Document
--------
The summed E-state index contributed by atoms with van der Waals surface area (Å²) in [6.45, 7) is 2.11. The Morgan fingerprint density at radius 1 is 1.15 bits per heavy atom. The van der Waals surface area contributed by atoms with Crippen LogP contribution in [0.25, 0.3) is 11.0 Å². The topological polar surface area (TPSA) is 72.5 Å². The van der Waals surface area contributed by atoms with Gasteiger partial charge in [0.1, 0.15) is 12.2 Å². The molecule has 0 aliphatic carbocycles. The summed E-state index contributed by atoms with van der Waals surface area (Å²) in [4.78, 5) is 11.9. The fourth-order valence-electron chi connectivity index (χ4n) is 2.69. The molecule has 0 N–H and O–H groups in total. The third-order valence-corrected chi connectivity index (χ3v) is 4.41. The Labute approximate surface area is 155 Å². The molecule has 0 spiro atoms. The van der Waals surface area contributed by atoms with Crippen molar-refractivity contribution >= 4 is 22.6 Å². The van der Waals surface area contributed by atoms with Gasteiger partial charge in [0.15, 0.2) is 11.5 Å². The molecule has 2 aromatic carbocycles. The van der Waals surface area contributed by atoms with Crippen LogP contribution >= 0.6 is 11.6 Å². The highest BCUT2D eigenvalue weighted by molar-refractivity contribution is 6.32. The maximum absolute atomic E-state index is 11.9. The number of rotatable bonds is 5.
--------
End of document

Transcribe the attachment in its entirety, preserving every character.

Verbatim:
The summed E-state index contributed by atoms with van der Waals surface area (Å²) in [6.45, 7) is 2.11. The Morgan fingerprint density at radius 1 is 1.15 bits per heavy atom. The van der Waals surface area contributed by atoms with Crippen LogP contribution in [0.25, 0.3) is 11.0 Å². The topological polar surface area (TPSA) is 72.5 Å². The van der Waals surface area contributed by atoms with Gasteiger partial charge in [0.1, 0.15) is 12.2 Å². The molecule has 0 aliphatic carbocycles. The summed E-state index contributed by atoms with van der Waals surface area (Å²) in [4.78, 5) is 11.9. The fourth-order valence-electron chi connectivity index (χ4n) is 2.69. The molecule has 0 N–H and O–H groups in total. The third-order valence-corrected chi connectivity index (χ3v) is 4.41. The Labute approximate surface area is 155 Å². The molecule has 0 spiro atoms. The van der Waals surface area contributed by atoms with Crippen molar-refractivity contribution >= 4 is 22.6 Å². The van der Waals surface area contributed by atoms with Gasteiger partial charge in [0.15, 0.2) is 11.5 Å². The molecule has 2 aromatic carbocycles. The van der Waals surface area contributed by atoms with Crippen LogP contribution >= 0.6 is 11.6 Å². The highest BCUT2D eigenvalue weighted by molar-refractivity contribution is 6.32. The maximum absolute atomic E-state index is 11.9. The number of rotatable bonds is 5.